– Ultimately, it depends on what business the agency wants to be in. As we’ve outlined in broad strokes, the communications industry has been evolving over the past five years to meet the opportunity in a world where suddenly communication is a core, critical competence in the enterprise. When it was seen as a competence required only for marketing and spokespeople for the organization, communications had a value and a business model that rationalized the purchase and delivery of services. Now that it is core competence, it has another value – far higher, we would argue – and a different model. Both the old and the new are good businesses (reports on the death of the PR industry, to paraphrase Mark Twain, have been greatly exaggerated). But the question for agencies – “what business are you in?” – is aspirational. The downside of the old agent/agency model was that agents literally stood between the newsmaker and the news reporter. Agents worked in the shadows – in many cases, secretly, behind the scenes of the true action in the marketplace. As change agents, they can enter the light, and engage in that action. And while reports of the death of the secret agent too may be exaggerated, we expect that many professionals and the agencies that hire them – the “change agencies” of the future – will welcome the change.

Five Ideas That Matter

July 20th, 2009, by Ted Shelton | located in Conversations, News | Comments off | trackback
While TCG partner Haydn Shaughnessy has kindly attributed co-author status to me, I can hardly say that I did more than a few edits and act as a sounding board for this terrific essay – “Five Ideas That Matter” (link opens the document on Scribd) in which he introduces the idea of metatrends. Here I have reproduced the introduction in the hopes that this may intrigue you and you’ll follow the link to read the whole paper:

“As the first decade of the 21st century comes to a close it’s clear that there are profound changes underway in the systems that govern and condition our lives.

The World Wide Web offers an opportunity to uncover where people’s ideas and sentiments are headed and what they think about those changes. Never before have we had instant access to 8 billion pages worth of thoughts, ideas, or belief. The trouble is, as designer Matt Webb recently remarked, we have already passed the point where our attention can keep track of what is knowable and memorable. We need more shorthand.

This document is a deliberately brief guide to ideas on the web. In it we put forward a new research methodology and conceptual framework for dealing with the web’s data stream – the METATREND. Metatrends are, we hope, a shorthand for understanding change – as perceived by many millions of people.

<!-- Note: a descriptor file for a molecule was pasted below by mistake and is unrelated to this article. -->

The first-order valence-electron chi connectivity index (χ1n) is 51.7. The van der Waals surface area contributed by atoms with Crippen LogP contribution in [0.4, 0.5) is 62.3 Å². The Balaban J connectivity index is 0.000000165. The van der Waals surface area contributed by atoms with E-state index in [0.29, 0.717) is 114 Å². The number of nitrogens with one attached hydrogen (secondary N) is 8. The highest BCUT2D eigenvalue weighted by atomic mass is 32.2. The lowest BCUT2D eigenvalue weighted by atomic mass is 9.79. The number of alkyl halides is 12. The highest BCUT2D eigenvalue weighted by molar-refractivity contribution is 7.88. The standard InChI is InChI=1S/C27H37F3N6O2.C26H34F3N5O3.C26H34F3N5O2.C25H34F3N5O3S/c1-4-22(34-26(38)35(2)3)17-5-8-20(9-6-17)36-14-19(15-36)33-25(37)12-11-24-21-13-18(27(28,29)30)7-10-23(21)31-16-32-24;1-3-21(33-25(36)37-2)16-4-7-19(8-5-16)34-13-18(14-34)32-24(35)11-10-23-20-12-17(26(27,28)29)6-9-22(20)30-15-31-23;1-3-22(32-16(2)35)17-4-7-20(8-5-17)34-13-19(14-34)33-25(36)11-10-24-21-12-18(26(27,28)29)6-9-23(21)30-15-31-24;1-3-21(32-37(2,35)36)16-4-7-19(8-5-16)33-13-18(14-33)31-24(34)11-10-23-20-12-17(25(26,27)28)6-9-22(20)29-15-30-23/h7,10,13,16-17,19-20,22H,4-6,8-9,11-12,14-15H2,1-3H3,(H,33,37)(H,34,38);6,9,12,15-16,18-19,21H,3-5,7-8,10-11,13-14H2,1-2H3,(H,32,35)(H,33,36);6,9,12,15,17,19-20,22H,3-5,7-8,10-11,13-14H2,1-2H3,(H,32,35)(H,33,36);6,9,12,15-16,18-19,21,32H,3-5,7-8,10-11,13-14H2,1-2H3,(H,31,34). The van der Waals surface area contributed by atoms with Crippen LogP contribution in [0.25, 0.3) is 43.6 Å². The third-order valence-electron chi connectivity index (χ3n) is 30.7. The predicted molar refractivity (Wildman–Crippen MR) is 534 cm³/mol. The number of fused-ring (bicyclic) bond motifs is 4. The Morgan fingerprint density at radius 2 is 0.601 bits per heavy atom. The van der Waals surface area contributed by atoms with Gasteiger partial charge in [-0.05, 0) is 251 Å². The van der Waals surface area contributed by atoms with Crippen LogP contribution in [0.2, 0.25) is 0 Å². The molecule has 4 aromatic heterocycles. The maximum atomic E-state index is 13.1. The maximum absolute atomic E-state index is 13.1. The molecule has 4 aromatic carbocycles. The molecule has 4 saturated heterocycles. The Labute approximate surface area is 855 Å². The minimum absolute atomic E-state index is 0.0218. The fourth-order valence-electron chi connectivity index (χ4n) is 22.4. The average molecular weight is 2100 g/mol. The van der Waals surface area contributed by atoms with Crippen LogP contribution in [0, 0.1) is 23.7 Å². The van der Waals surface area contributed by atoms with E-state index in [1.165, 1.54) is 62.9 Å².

A Metatrend is a trend that is parsed through the prism of web opinion and attitude. In place of a guru’s vision of we propose subjecting expert analysis and trend watching to social dialogue.

What we present is a first approach to seeing trends through the eyes of people who routinely blog, comment, tweet and search the web.

Why bother? Apart from the desirability of understanding large-scale opinion, in a parallel project The Conversation Group is witnessing increased interest in ideas such as creative destruction and system renewal, indications that people are seeking a new description for their experience and aspirations.

That search should be central to the business planning of any company or Government because it represents a changing mindset, and a new approach to production and marketing, of products, services and ideas.

Here we’ve had our first go at defining one element of that change. It’s an ongoing project. Eventually we hope the project will help leaders, corporate and political, to create the messages, product and policies that respond to what people are seeking.”

Continue reading “Five Ideas That Matter

Comcast and Me: a Twitter tale, in seven (little) acts

July 8th, 2009, by Peter Hirshberg | located in Conversations | No comments yet | trackback

      Comcast has achieved renown for how they respond to customer service problems on Twitter.  An interesting social media case study, until it happened to me. 

    9:45 AM. Internet and phone crash, just before a big client call. I’m a Comcast triple play customer. I got no data, only TV. Fortunately a colleague has a draft of the prezo so I’m able to call in changes from my iPhone and she sends it off before the meeting.

    10:00 AM. Service is back. We start the call.  

    Over-the-next-hour AM Comcast service craps out twice more. Good thing for cell phones. They make everyone (including ISPs) think "land lines, who cares?"